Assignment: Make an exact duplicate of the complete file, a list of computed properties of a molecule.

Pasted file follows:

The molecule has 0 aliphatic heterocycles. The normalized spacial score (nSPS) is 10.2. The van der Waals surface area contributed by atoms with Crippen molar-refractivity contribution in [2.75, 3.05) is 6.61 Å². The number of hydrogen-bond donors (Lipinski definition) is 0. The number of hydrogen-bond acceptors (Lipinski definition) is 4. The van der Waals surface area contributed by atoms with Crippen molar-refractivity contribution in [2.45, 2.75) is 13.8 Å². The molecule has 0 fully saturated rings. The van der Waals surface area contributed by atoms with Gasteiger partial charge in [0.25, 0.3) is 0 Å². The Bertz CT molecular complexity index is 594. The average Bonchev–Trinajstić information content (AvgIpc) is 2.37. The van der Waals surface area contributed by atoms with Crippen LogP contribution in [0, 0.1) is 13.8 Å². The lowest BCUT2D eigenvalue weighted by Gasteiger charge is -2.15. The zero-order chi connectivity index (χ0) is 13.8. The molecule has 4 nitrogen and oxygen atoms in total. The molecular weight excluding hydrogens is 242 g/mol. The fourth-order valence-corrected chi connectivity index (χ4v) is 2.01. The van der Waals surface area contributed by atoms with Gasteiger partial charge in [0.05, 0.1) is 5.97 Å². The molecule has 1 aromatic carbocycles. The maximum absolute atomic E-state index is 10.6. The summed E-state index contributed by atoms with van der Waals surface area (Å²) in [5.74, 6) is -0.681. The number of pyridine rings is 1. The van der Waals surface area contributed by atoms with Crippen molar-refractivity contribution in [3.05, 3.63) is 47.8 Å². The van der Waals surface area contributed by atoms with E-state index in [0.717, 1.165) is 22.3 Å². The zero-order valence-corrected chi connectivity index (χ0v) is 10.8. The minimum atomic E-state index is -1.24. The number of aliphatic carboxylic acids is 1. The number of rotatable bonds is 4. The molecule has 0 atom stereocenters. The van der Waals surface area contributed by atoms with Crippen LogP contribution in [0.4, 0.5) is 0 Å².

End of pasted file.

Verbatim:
The molecule has 0 aliphatic heterocycles. The normalized spacial score (nSPS) is 10.2. The van der Waals surface area contributed by atoms with Crippen molar-refractivity contribution in [2.75, 3.05) is 6.61 Å². The number of hydrogen-bond donors (Lipinski definition) is 0. The number of hydrogen-bond acceptors (Lipinski definition) is 4. The van der Waals surface area contributed by atoms with Crippen molar-refractivity contribution in [2.45, 2.75) is 13.8 Å². The molecule has 0 fully saturated rings. The van der Waals surface area contributed by atoms with Gasteiger partial charge in [0.25, 0.3) is 0 Å². The Bertz CT molecular complexity index is 594. The average Bonchev–Trinajstić information content (AvgIpc) is 2.37. The van der Waals surface area contributed by atoms with Crippen LogP contribution in [0, 0.1) is 13.8 Å². The lowest BCUT2D eigenvalue weighted by Gasteiger charge is -2.15. The zero-order chi connectivity index (χ0) is 13.8. The molecule has 4 nitrogen and oxygen atoms in total. The molecular weight excluding hydrogens is 242 g/mol. The fourth-order valence-corrected chi connectivity index (χ4v) is 2.01. The van der Waals surface area contributed by atoms with Gasteiger partial charge in [0.05, 0.1) is 5.97 Å². The molecule has 1 aromatic carbocycles. The maximum absolute atomic E-state index is 10.6. The summed E-state index contributed by atoms with van der Waals surface area (Å²) in [5.74, 6) is -0.681. The number of pyridine rings is 1. The van der Waals surface area contributed by atoms with Crippen molar-refractivity contribution in [3.05, 3.63) is 47.8 Å². The van der Waals surface area contributed by atoms with E-state index in [0.717, 1.165) is 22.3 Å². The zero-order valence-corrected chi connectivity index (χ0v) is 10.8. The minimum atomic E-state index is -1.24. The number of aliphatic carboxylic acids is 1. The number of rotatable bonds is 4. The molecule has 0 atom stereocenters. The van der Waals surface area contributed by atoms with Crippen LogP contribution in [0.4, 0.5) is 0 Å².